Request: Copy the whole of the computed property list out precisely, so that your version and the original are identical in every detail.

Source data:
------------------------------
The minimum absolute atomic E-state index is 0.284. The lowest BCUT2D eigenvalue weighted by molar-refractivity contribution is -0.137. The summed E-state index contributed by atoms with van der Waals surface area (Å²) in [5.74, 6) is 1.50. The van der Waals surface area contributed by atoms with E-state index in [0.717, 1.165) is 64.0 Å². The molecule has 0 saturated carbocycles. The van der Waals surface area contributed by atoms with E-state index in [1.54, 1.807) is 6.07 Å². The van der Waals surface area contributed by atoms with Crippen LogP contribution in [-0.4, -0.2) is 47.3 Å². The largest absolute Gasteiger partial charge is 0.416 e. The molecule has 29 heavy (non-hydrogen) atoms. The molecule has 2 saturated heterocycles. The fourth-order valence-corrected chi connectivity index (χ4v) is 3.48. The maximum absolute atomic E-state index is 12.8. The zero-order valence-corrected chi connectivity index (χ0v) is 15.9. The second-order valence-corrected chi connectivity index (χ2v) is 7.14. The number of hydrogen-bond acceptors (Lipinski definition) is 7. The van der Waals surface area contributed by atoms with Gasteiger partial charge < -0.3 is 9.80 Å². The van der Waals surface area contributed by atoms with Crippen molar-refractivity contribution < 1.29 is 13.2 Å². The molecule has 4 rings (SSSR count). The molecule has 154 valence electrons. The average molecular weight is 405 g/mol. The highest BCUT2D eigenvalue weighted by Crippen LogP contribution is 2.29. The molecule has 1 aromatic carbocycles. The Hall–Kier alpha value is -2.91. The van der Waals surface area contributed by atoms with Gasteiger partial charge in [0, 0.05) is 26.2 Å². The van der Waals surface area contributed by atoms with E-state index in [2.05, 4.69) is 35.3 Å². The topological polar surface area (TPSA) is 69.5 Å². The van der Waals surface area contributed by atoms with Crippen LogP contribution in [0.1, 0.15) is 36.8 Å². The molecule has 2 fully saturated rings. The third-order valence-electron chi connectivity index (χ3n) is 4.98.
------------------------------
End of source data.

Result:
The minimum absolute atomic E-state index is 0.284. The lowest BCUT2D eigenvalue weighted by molar-refractivity contribution is -0.137. The summed E-state index contributed by atoms with van der Waals surface area (Å²) in [5.74, 6) is 1.50. The van der Waals surface area contributed by atoms with E-state index in [0.717, 1.165) is 64.0 Å². The molecule has 0 saturated carbocycles. The van der Waals surface area contributed by atoms with E-state index in [1.54, 1.807) is 6.07 Å². The van der Waals surface area contributed by atoms with Crippen LogP contribution in [-0.4, -0.2) is 47.3 Å². The largest absolute Gasteiger partial charge is 0.416 e. The molecule has 29 heavy (non-hydrogen) atoms. The molecule has 2 saturated heterocycles. The fourth-order valence-corrected chi connectivity index (χ4v) is 3.48. The maximum absolute atomic E-state index is 12.8. The zero-order valence-corrected chi connectivity index (χ0v) is 15.9. The second-order valence-corrected chi connectivity index (χ2v) is 7.14. The number of hydrogen-bond acceptors (Lipinski definition) is 7. The van der Waals surface area contributed by atoms with Gasteiger partial charge < -0.3 is 9.80 Å². The van der Waals surface area contributed by atoms with Crippen molar-refractivity contribution < 1.29 is 13.2 Å². The molecule has 4 rings (SSSR count). The molecule has 154 valence electrons. The average molecular weight is 405 g/mol. The highest BCUT2D eigenvalue weighted by Crippen LogP contribution is 2.29. The molecule has 1 aromatic carbocycles. The Hall–Kier alpha value is -2.91. The van der Waals surface area contributed by atoms with Gasteiger partial charge in [0, 0.05) is 26.2 Å². The van der Waals surface area contributed by atoms with E-state index in [2.05, 4.69) is 35.3 Å². The topological polar surface area (TPSA) is 69.5 Å². The van der Waals surface area contributed by atoms with Crippen LogP contribution in [0.1, 0.15) is 36.8 Å². The molecule has 2 fully saturated rings. The third-order valence-electron chi connectivity index (χ3n) is 4.98.